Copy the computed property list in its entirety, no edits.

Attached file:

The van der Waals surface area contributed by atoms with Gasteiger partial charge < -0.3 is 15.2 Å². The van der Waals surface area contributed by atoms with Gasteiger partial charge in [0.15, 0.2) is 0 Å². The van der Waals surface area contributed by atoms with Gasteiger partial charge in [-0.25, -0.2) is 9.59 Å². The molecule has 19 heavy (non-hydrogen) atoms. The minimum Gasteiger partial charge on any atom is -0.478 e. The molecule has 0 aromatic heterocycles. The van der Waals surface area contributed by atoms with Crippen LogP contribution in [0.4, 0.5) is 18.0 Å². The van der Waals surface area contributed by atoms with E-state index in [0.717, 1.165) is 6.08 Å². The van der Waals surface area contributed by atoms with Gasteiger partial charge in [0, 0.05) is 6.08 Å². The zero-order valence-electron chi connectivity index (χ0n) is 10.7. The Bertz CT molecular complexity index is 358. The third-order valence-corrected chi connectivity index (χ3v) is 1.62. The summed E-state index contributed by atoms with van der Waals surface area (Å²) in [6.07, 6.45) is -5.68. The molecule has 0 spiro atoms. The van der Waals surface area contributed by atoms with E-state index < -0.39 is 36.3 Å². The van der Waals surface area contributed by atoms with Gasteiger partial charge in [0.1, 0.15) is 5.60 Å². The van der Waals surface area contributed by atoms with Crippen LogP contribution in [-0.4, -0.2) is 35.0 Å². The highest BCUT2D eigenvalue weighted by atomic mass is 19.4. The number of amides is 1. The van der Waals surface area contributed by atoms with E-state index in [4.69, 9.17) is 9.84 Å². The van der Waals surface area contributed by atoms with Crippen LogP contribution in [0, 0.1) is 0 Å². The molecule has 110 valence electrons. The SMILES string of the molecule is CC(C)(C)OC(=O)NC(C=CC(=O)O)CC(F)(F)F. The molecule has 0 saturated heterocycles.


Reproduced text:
The van der Waals surface area contributed by atoms with Gasteiger partial charge < -0.3 is 15.2 Å². The van der Waals surface area contributed by atoms with Gasteiger partial charge in [0.15, 0.2) is 0 Å². The van der Waals surface area contributed by atoms with Gasteiger partial charge in [-0.25, -0.2) is 9.59 Å². The molecule has 19 heavy (non-hydrogen) atoms. The minimum Gasteiger partial charge on any atom is -0.478 e. The molecule has 0 aromatic heterocycles. The van der Waals surface area contributed by atoms with Crippen LogP contribution in [0.4, 0.5) is 18.0 Å². The van der Waals surface area contributed by atoms with E-state index in [0.717, 1.165) is 6.08 Å². The van der Waals surface area contributed by atoms with Gasteiger partial charge in [0, 0.05) is 6.08 Å². The zero-order valence-electron chi connectivity index (χ0n) is 10.7. The Bertz CT molecular complexity index is 358. The third-order valence-corrected chi connectivity index (χ3v) is 1.62. The summed E-state index contributed by atoms with van der Waals surface area (Å²) in [6.07, 6.45) is -5.68. The molecule has 0 spiro atoms. The van der Waals surface area contributed by atoms with E-state index < -0.39 is 36.3 Å². The van der Waals surface area contributed by atoms with Gasteiger partial charge in [0.1, 0.15) is 5.60 Å². The van der Waals surface area contributed by atoms with Crippen LogP contribution in [-0.4, -0.2) is 35.0 Å². The highest BCUT2D eigenvalue weighted by atomic mass is 19.4. The number of amides is 1. The van der Waals surface area contributed by atoms with E-state index in [4.69, 9.17) is 9.84 Å². The van der Waals surface area contributed by atoms with Crippen LogP contribution in [0, 0.1) is 0 Å². The molecule has 110 valence electrons. The SMILES string of the molecule is CC(C)(C)OC(=O)NC(C=CC(=O)O)CC(F)(F)F. The molecule has 0 saturated heterocycles.